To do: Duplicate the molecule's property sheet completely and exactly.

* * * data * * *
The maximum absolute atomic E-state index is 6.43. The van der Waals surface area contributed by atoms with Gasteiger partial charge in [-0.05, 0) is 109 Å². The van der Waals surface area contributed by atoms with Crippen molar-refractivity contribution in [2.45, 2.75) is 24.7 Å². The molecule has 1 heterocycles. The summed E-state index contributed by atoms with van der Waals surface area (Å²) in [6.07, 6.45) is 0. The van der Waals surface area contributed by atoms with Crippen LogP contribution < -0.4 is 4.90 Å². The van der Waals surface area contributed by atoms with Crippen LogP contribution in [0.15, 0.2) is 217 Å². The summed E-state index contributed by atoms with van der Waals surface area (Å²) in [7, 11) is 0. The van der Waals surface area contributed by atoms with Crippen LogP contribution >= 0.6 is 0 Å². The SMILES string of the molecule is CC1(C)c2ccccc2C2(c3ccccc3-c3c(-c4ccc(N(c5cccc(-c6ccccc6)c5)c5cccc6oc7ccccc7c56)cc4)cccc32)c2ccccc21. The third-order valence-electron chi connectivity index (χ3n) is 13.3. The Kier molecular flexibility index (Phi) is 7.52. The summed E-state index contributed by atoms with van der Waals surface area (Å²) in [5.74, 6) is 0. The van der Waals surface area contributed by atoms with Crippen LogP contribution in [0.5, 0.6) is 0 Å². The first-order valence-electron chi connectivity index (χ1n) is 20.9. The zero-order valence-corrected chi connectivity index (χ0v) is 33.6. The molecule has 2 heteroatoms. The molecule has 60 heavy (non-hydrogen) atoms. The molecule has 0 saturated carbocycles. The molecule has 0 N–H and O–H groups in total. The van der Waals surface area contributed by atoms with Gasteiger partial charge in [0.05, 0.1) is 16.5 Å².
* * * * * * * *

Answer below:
The maximum absolute atomic E-state index is 6.43. The van der Waals surface area contributed by atoms with Gasteiger partial charge in [-0.05, 0) is 109 Å². The van der Waals surface area contributed by atoms with Crippen molar-refractivity contribution in [2.45, 2.75) is 24.7 Å². The molecule has 1 heterocycles. The summed E-state index contributed by atoms with van der Waals surface area (Å²) in [6.07, 6.45) is 0. The van der Waals surface area contributed by atoms with Crippen LogP contribution < -0.4 is 4.90 Å². The van der Waals surface area contributed by atoms with Crippen LogP contribution in [0.15, 0.2) is 217 Å². The summed E-state index contributed by atoms with van der Waals surface area (Å²) in [7, 11) is 0. The van der Waals surface area contributed by atoms with Crippen LogP contribution >= 0.6 is 0 Å². The SMILES string of the molecule is CC1(C)c2ccccc2C2(c3ccccc3-c3c(-c4ccc(N(c5cccc(-c6ccccc6)c5)c5cccc6oc7ccccc7c56)cc4)cccc32)c2ccccc21. The third-order valence-electron chi connectivity index (χ3n) is 13.3. The Kier molecular flexibility index (Phi) is 7.52. The summed E-state index contributed by atoms with van der Waals surface area (Å²) in [5.74, 6) is 0. The van der Waals surface area contributed by atoms with Crippen LogP contribution in [0.5, 0.6) is 0 Å². The first-order valence-electron chi connectivity index (χ1n) is 20.9. The zero-order valence-corrected chi connectivity index (χ0v) is 33.6. The molecule has 2 heteroatoms. The molecule has 60 heavy (non-hydrogen) atoms. The molecule has 0 saturated carbocycles. The molecule has 0 N–H and O–H groups in total. The van der Waals surface area contributed by atoms with Gasteiger partial charge in [0.05, 0.1) is 16.5 Å².